Last Benjamin Netanyahu said Jerusalem had been the capital of Israel for 3,000 years and had "never been the capital of any other people".

He spoke amid ongoing protests in the Muslim and Arab world at a US decision recognizing Jerusalem as the capital.

Violence flared near the US embassy in Lebanon and elsewhere on Sunday.

Speaking in Paris after talks with French President Emmanuel Macron, Mr Netanyahu said efforts to deny the "millennial connection of the Jewish people to Jerusalem" were "absurd".

"You can read it in a very fine book - it's called the Bible," he said. "You can read it after the Bible. You can hear it in the history of Jewish communities throughout our diaspora... Where else is the capital of Israel, but in Jerusalem?

"The sooner the Palestinians come to grips with this reality, the sooner we will move towards peace."
Raft of protests

There has been widespread condemnation of President Donald Trump's decision - announced on Wednesday - to reverse decades of US neutrality on the status of Jerusalem which cuts to the heart of the ongoing conflict between Israel and the Palestinians.

The city is home to key religious sites sacred to Judaism, Islam and Christianity, especially in East Jerusalem.

Israel has always regarded Jerusalem as its capital, while the Palestinians claim East Jerusalem - occupied by Israel in the 1967 war - as the capital of a future Palestinian state.

Sunday has seen a further raft of protests at the US move:

In Beirut, riot police used teargas and water cannon to stop hundreds of protesters from reaching the US embassy

Further protests took place in Cairo and Rabat, the Moroccan capital

In the Palestinian territories themselves protests continued while Israel said it had blown up a tunnel from Gaza, which it says was being dug to enable militant attacks

Thousands of people demonstrated outside the US embassy in the Indonesian capital, Jakarta, some waving banners reading "Palestine is in our hearts"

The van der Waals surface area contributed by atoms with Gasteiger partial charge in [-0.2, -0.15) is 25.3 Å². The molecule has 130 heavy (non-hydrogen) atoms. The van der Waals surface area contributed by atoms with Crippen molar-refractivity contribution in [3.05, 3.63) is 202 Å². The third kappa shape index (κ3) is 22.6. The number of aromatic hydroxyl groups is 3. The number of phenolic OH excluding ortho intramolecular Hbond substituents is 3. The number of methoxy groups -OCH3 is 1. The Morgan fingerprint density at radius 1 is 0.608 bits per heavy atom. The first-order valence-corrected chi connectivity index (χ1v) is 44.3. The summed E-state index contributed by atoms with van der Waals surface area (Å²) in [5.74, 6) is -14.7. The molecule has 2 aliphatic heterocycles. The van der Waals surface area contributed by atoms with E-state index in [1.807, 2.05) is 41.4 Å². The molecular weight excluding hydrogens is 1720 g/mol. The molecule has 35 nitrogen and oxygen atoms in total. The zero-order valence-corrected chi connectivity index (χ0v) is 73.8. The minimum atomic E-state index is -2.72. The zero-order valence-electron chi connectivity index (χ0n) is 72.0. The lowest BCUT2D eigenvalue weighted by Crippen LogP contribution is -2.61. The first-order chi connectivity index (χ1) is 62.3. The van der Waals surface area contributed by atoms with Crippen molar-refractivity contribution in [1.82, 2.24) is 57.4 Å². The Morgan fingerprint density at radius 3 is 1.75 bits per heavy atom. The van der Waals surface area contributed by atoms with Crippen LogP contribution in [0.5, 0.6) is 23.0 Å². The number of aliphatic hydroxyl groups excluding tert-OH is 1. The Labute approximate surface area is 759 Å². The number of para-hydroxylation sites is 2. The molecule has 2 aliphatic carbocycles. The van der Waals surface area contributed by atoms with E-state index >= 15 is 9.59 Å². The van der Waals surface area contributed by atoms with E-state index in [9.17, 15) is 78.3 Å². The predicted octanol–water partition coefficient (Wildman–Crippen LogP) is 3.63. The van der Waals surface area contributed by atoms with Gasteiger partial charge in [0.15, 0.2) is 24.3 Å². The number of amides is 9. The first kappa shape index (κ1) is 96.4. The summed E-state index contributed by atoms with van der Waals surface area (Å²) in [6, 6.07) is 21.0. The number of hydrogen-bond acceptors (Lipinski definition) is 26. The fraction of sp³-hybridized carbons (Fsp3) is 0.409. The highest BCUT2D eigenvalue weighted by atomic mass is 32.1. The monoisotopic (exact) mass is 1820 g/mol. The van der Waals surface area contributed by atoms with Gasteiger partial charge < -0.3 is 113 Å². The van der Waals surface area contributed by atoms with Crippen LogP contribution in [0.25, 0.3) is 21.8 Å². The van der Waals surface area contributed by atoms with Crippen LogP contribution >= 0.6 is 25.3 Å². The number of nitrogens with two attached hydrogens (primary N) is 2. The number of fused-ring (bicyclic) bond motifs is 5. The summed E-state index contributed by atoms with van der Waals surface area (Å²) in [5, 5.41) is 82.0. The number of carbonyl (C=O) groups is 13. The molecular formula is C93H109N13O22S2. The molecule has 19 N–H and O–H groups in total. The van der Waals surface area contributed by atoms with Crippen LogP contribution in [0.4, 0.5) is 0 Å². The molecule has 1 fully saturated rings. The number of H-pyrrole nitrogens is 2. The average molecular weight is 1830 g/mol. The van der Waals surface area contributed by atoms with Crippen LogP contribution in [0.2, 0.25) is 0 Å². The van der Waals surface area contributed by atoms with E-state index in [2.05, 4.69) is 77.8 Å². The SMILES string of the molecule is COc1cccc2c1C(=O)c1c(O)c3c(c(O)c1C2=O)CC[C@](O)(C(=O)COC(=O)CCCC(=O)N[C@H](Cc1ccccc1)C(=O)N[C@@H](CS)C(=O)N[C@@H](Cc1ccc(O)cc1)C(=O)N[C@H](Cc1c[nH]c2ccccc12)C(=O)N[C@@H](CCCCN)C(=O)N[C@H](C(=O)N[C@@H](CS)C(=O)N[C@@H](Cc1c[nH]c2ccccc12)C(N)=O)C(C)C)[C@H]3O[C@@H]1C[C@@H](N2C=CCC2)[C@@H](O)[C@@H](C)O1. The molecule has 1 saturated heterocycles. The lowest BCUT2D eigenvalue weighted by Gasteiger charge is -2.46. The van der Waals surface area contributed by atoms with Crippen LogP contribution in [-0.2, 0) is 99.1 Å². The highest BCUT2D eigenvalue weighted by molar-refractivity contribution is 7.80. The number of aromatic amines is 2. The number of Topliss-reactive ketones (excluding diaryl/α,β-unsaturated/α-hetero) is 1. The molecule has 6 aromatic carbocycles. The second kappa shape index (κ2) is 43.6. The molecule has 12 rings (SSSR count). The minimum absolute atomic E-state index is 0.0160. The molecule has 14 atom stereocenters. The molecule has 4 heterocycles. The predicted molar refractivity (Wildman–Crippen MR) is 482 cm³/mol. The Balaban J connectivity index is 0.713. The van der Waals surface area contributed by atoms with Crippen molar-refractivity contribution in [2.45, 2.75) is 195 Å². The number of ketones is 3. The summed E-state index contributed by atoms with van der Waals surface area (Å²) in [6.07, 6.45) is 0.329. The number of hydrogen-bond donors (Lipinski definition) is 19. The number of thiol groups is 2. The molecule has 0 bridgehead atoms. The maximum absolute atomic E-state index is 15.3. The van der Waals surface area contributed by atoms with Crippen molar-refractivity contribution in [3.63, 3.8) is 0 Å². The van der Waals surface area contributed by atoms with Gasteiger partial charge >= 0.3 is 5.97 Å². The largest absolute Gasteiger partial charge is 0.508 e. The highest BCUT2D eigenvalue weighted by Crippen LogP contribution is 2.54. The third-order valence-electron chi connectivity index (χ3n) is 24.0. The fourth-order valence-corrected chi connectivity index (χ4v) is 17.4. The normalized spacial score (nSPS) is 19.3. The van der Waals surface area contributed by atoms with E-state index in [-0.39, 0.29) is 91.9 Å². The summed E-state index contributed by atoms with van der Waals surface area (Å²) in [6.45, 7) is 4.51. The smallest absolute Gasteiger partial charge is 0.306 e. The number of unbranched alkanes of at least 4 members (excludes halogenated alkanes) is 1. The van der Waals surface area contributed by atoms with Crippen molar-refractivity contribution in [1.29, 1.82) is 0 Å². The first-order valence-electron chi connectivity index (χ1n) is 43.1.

A burning object was thrown at a synagogue in the Swedish city of Gothenburg late on Saturday in what police said was a failed arson attempt

US allies round on Trump over Jerusalem

How are capital cities chosen and what do they represent?
Vicious row between two leaders

In Turkey, President Recep Tayyip Erdoğan told a large rally in Istanbul he would not abandon Jerusalem to a state that "kills children".

Mr Netanyahu said the Turkish leader had "attacked Israel".

"I'm not used to receiving lectures about morality from a leader who bombs Kurdish villages in his native Turkey, who jails journalists, helps Iran go around international sanctions and who helps terrorists, including in Gaza, kill innocent people," he added.

Mr Erdoğan has described Jerusalem as a "red line" issue for Muslims and warned Turkey could end up severing diplomatic ties with Israel over the issue.

Turkey and Israel only restored diplomatic relations last year, six years after Turkey cut ties in protest at the killing of nine pro-Palestinian Turkish activists in clashes with Israeli commandos on board a ship trying to break Israel's naval blockade of Gaza.


NEW YORK – The World Jewish Congress has expressed extreme concern after a gang of masked men hurled firebombs at a synagogue in the Swedish city of Gothenburg on Saturday night.  “Anti-Semitic violence will never be tolerated; we call on all European governments to make this message infinitely clear and enforced,” said WJC CEO Robert Singer.

“The terror targeting the Jewish community in Gothenburg is a cause for extreme concern and vigilance. There can be no tolerance for any anti-Semitic violence or hate speech of any kind, and the World Jewish Congress stands vigilant in its support of the Swedish community,” Singer said. “We urge the Swedish authorities to take every measure possible to ensure the safety, security and well-being of its citizens. No person should ever have to live in fear or danger.”

“On my recent visit to Sweden I held in-depth discussions with members of the community and they made it clear to me that their security in the face of rising anti-Semitism was their greatest concern. During my visit, I met with Sweden's minister of justice, the minister of democracy responsible for minorities, the national police commissioner, and the chief of police for Greater Gothenberg on this issue. We trust that the Swedish authorities are taking responsibility for the safety of the community and its venues and are treating this matter with the utmost attentiveness and seriousness, and we stand ready to provide all forms of support,” Singer added.